For most of Delaney's tenure with KISS, he acted in various capacities behind the scenes while the band was on tour. Part choreographer, part roadie and part driver would have been an accurate description for Delaney's job before KISS became widely commercially successful. In the early days, he coached the band as to how to move onstage with the makeup and costumes on, including several signature moves (such as the swaying guitar moves at the end of "Deuce") that have been a staple of the live set for over 35 years. After the band became a worldwide success, he was afforded several opportunities to produce up-and-coming bands, including Billy Squier's first band Piper in 1977, but perhaps his most well known production credit is for Gene Simmons' 1978 self-titled solo album. He also produced KISS' first greatest hits compilation Double Platinum, also released in 1978, which included a brand-new version of the KISS classic "Strutter," dubbed "Strutter '78".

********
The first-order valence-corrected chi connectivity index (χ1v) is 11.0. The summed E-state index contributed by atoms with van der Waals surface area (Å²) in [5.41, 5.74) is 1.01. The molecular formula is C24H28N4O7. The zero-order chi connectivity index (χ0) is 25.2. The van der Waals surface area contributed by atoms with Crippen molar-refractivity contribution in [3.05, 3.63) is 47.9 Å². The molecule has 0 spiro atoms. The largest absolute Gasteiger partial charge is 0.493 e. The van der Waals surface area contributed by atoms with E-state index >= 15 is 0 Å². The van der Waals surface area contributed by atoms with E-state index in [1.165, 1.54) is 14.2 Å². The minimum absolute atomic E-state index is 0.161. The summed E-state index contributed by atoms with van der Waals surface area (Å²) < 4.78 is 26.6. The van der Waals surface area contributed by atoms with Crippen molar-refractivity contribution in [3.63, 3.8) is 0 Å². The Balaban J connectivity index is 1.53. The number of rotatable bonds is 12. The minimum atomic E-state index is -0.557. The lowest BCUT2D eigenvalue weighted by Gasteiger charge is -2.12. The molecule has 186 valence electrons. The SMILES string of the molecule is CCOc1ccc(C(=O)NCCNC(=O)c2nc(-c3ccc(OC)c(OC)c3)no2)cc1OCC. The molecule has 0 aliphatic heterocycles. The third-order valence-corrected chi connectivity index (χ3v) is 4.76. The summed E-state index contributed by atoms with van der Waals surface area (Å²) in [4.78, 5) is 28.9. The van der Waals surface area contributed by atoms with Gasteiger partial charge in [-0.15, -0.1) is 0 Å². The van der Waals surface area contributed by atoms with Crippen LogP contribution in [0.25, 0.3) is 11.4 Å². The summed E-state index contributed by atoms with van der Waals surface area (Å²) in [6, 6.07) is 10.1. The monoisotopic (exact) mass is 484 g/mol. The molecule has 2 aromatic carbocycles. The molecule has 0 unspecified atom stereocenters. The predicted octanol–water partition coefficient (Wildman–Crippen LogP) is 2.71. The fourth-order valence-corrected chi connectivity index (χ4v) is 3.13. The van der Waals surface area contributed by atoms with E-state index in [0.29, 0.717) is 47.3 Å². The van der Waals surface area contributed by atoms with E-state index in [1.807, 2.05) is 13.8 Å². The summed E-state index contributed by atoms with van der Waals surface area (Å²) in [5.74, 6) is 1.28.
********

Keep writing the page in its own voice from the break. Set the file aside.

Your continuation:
Songwriting with KISS
He was also given the opportunity in 1976 and 1977 to co-write several songs with members of the band, who were now far too busy to keep up with songwriting at the clip they had previously been used to. As mentioned before, the full list of the songs he contributed to the group were:
"Take Me" (Stanley/Delaney) from Rock and Roll Over
"Mr. Speed" (Stanley/Delaney) from Rock and Roll Over
"Makin' Love" (Stanley/Delaney) from Rock and Roll Over
"All American Man" (Stanley/Delaney) from Alive II
"Rocket Ride" (Frehley/Delaney) from Alive II
Delaney has also claimed to have co-written the KISS songs "Love Gun", "I Want You" and "Rock Bottom", although without receiving credit.